Power, corruption, redemption. All in one major city. It might sound like House of Cards, but that’s exactly the plan for Netflix’s new TV series, Marseilles. Set against the rich backdrop of the port city, the show is the first Netflix original French production.
Marseille will debut exclusively in late 2015 and focuses on Robert Taro, mayor of the city for 25 years. The coming elections have him face the man he chose as his heir, an ambitious youngster aiming high. Both candidates will fight mercilessly, as Marseille stages a fight around revenge, animated by drug lords, politicians, unions and the political players of the city.
Shot entirely in France, Marseille is announced by the Internet TV company just as it plans to enter France later this year. Coincidence? Frank Underwood wouldn’t say so – and neither, you suspect, would Taro. Netflix is now looking to create content to match its expanding, global audience. With House of Cards’ storming success becoming something of a mission statement for Netflix, its quality backed by David Fincher and Beau Willimon, it’s no surprise that they should attempt the same for their France debut – right down to the talent behind the camera.
Marseille is created and written by Dan Franck, writer of La Séparation and Les Hommes de l’ombre and co-writer of Carlos, which won a Golden Globe for best miniseries. Directing the first two episodes of Marseille will be Florent-Emilio Siri, director of the Cesar-nominated theatrical hit Cloclo, alongside Sundance Award-winning filmmaker Samuel Benchetrit (“J’ai toujours rêvé d’être un gangster”). In the producer’s chair? Pascal Breton of Paris-based Federation Entertainment, who was behind the hit French series Dolmen and Sous le Soleil.
The creative team are certainly relishing the chance to create a TV series backed by Netflix’s resources and platform, particularly given the differences between the American and French film industries.
“Movies today sacrifice a lot to almighty pacing and often lose the essential: the characters. Current TV series do exactly the opposite, they stretch time and work characters in depth with all their complexities and contradictions. That’s what makes for their success,” comments Florent-Emilio Siri.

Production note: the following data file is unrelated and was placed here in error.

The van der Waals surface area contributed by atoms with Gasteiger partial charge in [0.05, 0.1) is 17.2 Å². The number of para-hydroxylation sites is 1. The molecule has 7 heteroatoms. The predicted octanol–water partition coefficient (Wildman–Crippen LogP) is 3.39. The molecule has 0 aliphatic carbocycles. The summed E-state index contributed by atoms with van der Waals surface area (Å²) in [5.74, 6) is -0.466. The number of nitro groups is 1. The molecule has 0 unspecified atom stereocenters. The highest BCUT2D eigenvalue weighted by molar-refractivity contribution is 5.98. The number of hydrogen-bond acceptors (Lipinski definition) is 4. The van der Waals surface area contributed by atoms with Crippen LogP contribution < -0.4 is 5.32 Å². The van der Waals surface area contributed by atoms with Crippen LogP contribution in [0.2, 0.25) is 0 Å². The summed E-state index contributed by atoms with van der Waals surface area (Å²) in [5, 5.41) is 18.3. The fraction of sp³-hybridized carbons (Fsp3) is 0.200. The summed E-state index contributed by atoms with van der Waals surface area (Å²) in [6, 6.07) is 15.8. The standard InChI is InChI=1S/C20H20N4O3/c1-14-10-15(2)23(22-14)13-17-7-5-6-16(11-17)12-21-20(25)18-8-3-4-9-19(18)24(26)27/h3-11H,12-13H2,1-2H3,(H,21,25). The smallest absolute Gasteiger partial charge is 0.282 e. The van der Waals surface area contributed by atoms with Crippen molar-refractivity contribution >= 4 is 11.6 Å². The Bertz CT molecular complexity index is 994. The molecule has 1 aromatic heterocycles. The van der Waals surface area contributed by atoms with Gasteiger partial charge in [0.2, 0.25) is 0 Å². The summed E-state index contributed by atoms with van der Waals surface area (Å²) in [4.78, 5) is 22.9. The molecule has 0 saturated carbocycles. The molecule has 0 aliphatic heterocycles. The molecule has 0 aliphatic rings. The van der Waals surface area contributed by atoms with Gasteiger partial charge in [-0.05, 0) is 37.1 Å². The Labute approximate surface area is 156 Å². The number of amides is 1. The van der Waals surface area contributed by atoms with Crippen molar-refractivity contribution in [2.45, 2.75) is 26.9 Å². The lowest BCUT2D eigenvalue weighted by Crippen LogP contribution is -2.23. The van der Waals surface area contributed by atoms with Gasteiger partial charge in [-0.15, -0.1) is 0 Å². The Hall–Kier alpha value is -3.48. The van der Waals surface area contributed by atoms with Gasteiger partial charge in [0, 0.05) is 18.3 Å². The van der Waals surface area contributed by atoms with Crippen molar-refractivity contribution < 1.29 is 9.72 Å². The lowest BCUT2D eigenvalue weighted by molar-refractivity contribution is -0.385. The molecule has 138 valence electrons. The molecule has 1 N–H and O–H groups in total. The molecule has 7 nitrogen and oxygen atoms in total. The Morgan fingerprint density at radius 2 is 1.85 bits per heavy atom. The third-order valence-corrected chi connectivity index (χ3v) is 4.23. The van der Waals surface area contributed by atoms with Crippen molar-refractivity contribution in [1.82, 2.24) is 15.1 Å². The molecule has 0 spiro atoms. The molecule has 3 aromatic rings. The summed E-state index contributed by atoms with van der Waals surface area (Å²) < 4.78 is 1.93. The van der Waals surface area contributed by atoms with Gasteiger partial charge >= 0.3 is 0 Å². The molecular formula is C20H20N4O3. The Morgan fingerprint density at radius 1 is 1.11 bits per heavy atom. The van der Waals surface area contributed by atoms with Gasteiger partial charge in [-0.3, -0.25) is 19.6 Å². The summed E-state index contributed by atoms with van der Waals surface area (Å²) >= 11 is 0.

“The movie business in France today confines itself to comedy or what is called ‘author cinema.’ TV series give movie directors the potential of a new opportunity to be able to explore and express their talents within the full extent of their art. This is why I’m really eager to work on Marseille.”
“Creating a series for an enormous audience and without any constraints will let us push to its limits a story about the Shakespearean theater of politics in a city where Alexandre Dumas and Jean-Claude Izzo, among others, have planted many spears,” adds Dan Franck.
“Netflix has given us a blank page to create a “House of Cards” in French that breaks through unspoken hypocrisy. This is a writer’s dream and a great opportunity for French producers and creators to enter a new world.”
Samuel Benchetrit agrees: “Working with Netflix is a great opportunity for artists and creators, it democratizes movies and series in France and globally.”
Production is expected to start in spring of 2015 with the series debut everywhere Netflix is available in late 2015.